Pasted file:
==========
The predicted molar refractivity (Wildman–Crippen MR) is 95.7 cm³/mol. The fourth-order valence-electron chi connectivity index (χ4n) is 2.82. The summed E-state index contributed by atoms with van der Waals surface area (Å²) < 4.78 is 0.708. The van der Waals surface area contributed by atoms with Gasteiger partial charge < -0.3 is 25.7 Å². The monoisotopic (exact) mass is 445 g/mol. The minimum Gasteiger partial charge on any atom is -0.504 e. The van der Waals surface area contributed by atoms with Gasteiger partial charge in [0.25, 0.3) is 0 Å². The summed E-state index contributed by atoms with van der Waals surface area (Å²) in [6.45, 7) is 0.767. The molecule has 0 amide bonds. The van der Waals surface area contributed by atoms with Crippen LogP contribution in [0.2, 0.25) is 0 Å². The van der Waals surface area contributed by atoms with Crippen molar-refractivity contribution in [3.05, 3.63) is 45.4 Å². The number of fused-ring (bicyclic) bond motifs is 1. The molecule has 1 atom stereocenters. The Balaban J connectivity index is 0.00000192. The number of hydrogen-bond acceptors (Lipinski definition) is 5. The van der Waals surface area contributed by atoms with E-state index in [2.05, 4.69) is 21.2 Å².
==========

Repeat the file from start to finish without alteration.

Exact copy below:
The predicted molar refractivity (Wildman–Crippen MR) is 95.7 cm³/mol. The fourth-order valence-electron chi connectivity index (χ4n) is 2.82. The summed E-state index contributed by atoms with van der Waals surface area (Å²) < 4.78 is 0.708. The van der Waals surface area contributed by atoms with Gasteiger partial charge < -0.3 is 25.7 Å². The monoisotopic (exact) mass is 445 g/mol. The minimum Gasteiger partial charge on any atom is -0.504 e. The van der Waals surface area contributed by atoms with Gasteiger partial charge in [0.25, 0.3) is 0 Å². The summed E-state index contributed by atoms with van der Waals surface area (Å²) in [6.45, 7) is 0.767. The molecule has 0 amide bonds. The van der Waals surface area contributed by atoms with Crippen LogP contribution in [0.2, 0.25) is 0 Å². The van der Waals surface area contributed by atoms with Crippen molar-refractivity contribution in [3.05, 3.63) is 45.4 Å². The number of fused-ring (bicyclic) bond motifs is 1. The molecule has 1 atom stereocenters. The Balaban J connectivity index is 0.00000192. The number of hydrogen-bond acceptors (Lipinski definition) is 5. The van der Waals surface area contributed by atoms with E-state index in [2.05, 4.69) is 21.2 Å².